Sony a7 noise floor in continuous mode

All of the histograms in the preceding post were made with the drive mode in single shot. When you put it in continuous, you get something different:

ISO 100:

iso 100 histo cont shutter

ISO 200:

iso 200 histo cont shutter

ISO 400:

iso 400 histo cont shutter

In each case, only every fourth bucket has data. The pattern is the same at other shutter speeds and ISOs. In single shot mode the a7 is a 13-bit camera. In continuous mode, it’s a 12-bit device. This characterization is only accurate at 13-bit raw values of 1000 or less; above that, the Sony raw tone curve reduces the resolution until near saturation, where it’s 11 bits.

A reader has asked if that’s true with auto-bracketing as well. I’m afraid it is. With auto bracketing set in continuous mode, you get 12 bits. With auto bracketing set in single shot mode, you get 13 bits.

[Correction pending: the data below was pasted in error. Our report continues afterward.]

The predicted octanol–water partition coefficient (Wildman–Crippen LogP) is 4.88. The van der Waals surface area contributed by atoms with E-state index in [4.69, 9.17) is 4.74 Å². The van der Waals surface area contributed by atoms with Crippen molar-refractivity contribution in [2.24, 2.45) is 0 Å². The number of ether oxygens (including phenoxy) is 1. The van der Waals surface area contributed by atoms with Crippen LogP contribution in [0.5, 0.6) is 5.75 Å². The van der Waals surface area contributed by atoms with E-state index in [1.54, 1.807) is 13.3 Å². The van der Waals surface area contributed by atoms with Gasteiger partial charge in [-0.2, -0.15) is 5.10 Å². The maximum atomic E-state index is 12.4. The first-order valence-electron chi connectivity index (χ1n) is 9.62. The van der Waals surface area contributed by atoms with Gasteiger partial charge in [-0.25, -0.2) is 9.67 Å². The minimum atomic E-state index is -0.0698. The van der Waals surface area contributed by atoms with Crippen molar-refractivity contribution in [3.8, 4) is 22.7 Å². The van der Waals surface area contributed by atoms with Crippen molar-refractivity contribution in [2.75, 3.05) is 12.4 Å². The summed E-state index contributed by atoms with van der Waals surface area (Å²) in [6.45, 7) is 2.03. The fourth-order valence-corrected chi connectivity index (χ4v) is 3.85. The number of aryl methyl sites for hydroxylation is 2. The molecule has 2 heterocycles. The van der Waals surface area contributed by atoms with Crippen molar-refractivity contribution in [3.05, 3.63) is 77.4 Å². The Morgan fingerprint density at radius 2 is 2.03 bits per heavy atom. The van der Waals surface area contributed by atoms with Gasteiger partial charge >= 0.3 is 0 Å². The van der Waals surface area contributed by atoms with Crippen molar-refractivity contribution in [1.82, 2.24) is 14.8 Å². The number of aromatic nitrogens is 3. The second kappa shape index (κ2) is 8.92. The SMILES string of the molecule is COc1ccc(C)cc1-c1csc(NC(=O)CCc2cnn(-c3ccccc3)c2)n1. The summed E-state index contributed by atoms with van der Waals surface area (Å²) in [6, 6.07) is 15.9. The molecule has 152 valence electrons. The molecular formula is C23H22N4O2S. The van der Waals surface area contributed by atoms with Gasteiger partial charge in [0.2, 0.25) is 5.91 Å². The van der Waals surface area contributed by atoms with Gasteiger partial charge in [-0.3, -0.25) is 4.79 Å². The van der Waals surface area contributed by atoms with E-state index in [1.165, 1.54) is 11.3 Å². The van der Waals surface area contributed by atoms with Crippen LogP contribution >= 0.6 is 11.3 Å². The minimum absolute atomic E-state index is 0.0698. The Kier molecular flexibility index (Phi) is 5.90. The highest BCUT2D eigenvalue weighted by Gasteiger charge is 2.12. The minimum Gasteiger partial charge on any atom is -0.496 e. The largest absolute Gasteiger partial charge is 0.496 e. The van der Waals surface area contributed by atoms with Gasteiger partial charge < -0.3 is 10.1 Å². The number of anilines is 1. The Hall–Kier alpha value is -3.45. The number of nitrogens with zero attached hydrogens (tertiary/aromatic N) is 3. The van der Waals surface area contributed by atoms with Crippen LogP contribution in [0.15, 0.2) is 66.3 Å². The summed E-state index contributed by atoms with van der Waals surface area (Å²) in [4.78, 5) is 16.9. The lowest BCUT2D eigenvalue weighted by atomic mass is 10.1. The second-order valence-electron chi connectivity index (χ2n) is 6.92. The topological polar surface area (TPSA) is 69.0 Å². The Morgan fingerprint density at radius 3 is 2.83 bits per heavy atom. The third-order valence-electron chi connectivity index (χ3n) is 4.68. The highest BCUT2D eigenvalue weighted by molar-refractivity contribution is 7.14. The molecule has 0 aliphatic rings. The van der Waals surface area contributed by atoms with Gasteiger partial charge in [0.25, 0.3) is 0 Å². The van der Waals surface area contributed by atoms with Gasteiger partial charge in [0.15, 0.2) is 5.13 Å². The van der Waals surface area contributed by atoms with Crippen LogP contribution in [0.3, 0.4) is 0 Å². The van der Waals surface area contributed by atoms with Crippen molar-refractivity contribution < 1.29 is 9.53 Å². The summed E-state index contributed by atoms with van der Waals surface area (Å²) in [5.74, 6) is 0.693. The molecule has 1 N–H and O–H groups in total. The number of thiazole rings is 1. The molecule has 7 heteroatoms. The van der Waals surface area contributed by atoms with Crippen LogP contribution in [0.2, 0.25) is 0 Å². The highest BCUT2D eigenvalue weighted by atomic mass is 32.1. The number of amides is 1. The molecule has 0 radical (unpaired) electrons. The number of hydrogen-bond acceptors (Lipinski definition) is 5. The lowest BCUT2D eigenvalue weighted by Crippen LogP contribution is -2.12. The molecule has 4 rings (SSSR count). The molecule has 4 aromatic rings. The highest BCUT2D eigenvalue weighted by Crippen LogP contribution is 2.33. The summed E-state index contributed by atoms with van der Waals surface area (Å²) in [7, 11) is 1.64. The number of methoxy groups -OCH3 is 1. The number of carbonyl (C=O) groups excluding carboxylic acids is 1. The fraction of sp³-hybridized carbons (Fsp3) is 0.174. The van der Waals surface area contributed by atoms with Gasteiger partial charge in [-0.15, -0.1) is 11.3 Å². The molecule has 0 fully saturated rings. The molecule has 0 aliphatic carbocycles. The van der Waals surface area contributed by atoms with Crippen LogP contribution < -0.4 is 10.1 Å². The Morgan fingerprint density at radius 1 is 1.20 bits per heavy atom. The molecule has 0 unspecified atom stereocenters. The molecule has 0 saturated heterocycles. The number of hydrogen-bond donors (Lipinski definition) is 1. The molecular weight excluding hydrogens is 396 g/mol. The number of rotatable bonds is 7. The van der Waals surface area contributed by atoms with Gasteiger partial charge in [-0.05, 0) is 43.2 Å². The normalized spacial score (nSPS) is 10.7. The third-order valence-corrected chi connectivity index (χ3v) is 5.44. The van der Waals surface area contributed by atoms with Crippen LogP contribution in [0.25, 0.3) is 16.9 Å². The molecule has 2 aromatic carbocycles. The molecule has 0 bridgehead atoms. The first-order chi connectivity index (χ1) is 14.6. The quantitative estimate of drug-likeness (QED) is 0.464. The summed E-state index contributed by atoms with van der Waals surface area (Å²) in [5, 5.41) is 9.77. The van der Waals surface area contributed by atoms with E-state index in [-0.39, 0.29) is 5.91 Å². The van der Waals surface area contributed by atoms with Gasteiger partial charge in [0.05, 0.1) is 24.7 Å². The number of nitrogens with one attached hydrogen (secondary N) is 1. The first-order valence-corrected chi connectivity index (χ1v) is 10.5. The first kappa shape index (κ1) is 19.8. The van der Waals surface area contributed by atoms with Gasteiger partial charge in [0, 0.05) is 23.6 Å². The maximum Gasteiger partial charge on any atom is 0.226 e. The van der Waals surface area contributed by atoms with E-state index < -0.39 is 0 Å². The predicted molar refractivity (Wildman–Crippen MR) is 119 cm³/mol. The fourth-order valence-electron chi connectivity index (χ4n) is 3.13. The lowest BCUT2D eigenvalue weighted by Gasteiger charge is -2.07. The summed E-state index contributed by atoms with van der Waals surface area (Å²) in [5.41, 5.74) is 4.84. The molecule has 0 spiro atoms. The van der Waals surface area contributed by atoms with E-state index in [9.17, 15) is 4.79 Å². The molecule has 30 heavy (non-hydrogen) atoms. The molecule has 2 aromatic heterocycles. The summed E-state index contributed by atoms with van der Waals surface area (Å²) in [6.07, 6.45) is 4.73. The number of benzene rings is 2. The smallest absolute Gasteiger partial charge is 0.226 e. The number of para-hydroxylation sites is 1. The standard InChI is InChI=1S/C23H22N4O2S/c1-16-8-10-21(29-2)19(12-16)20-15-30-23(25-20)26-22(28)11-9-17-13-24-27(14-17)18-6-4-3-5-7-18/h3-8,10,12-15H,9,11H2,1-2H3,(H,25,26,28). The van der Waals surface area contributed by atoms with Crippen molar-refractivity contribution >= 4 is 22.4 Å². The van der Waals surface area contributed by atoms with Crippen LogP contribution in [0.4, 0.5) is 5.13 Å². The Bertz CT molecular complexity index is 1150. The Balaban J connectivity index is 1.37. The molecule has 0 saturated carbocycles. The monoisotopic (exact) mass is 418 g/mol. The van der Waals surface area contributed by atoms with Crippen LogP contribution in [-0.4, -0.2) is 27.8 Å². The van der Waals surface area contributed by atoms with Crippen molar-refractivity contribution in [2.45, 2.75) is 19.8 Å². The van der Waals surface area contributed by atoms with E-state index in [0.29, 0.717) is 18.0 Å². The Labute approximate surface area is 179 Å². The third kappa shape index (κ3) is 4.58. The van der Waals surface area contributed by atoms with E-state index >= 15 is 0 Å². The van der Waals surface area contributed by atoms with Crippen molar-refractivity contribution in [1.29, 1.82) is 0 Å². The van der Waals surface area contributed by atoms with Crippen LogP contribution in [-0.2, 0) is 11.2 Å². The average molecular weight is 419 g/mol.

Unless there’s interest, I don’t plan to do any more testing of the camera in continuous mode, since that’s not how I intend to use it. I’m sure the Sony engineers have some reason to do raw processing differently in the two drive modes, but it sure adds confusion to a user trying to figure out how to use the camera and aggravation to a reviewer not looking for extra work.

This entry was posted in The Last Word.


  1. n/a February 19, 2014 at 11:00 am #

    > In continuous mode, it’s a 12-bit device.

    does that include exposure bracketing too (3 or 5 shots) ?

    • Jim February 19, 2014 at 11:01 am #

      I don’t know. I’ll have to test.

      • n/a February 19, 2014 at 11:05 am #

        that might be interesting because I guess bracketing is much more used w/ cameras like A7/A7r vs just spray and pray continous shooting…

  2. Erik Kaffehr February 19, 2014 at 11:43 am #

    It seems that the A99 also worked that way. 14 bit mode in single shot but 12 bit mode in continuos modes. I always presumed it depended on ADC timing.

    Best regards

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